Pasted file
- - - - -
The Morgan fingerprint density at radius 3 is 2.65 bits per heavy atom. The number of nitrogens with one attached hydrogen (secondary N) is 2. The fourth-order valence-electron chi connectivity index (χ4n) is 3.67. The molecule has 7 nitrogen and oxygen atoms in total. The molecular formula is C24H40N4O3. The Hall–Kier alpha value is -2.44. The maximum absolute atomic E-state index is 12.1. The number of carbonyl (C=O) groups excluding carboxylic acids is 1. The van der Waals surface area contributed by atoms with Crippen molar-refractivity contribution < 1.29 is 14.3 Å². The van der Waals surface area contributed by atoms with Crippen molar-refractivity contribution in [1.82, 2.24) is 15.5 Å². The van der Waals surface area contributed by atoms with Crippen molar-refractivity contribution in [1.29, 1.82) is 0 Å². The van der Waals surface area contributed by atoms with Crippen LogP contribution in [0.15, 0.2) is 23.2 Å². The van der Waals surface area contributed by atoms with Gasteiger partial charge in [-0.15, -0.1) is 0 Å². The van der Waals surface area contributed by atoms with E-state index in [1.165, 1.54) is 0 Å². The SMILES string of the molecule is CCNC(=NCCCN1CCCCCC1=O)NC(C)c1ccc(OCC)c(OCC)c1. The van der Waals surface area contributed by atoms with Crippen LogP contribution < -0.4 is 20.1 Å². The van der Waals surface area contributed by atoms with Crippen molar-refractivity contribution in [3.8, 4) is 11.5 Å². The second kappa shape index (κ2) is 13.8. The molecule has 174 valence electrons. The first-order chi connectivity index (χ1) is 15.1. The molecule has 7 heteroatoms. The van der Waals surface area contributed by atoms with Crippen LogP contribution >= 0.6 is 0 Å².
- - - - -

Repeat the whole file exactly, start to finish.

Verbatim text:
The Morgan fingerprint density at radius 3 is 2.65 bits per heavy atom. The number of nitrogens with one attached hydrogen (secondary N) is 2. The fourth-order valence-electron chi connectivity index (χ4n) is 3.67. The molecule has 7 nitrogen and oxygen atoms in total. The molecular formula is C24H40N4O3. The Hall–Kier alpha value is -2.44. The maximum absolute atomic E-state index is 12.1. The number of carbonyl (C=O) groups excluding carboxylic acids is 1. The van der Waals surface area contributed by atoms with Crippen molar-refractivity contribution < 1.29 is 14.3 Å². The van der Waals surface area contributed by atoms with Crippen molar-refractivity contribution in [1.82, 2.24) is 15.5 Å². The van der Waals surface area contributed by atoms with Crippen molar-refractivity contribution in [1.29, 1.82) is 0 Å². The van der Waals surface area contributed by atoms with Crippen LogP contribution in [0.15, 0.2) is 23.2 Å². The van der Waals surface area contributed by atoms with Gasteiger partial charge in [-0.15, -0.1) is 0 Å². The van der Waals surface area contributed by atoms with E-state index in [1.165, 1.54) is 0 Å². The SMILES string of the molecule is CCNC(=NCCCN1CCCCCC1=O)NC(C)c1ccc(OCC)c(OCC)c1. The van der Waals surface area contributed by atoms with Crippen LogP contribution < -0.4 is 20.1 Å². The van der Waals surface area contributed by atoms with Crippen molar-refractivity contribution in [3.8, 4) is 11.5 Å². The second kappa shape index (κ2) is 13.8. The molecule has 174 valence electrons. The first-order chi connectivity index (χ1) is 15.1. The molecule has 7 heteroatoms. The van der Waals surface area contributed by atoms with Crippen LogP contribution >= 0.6 is 0 Å².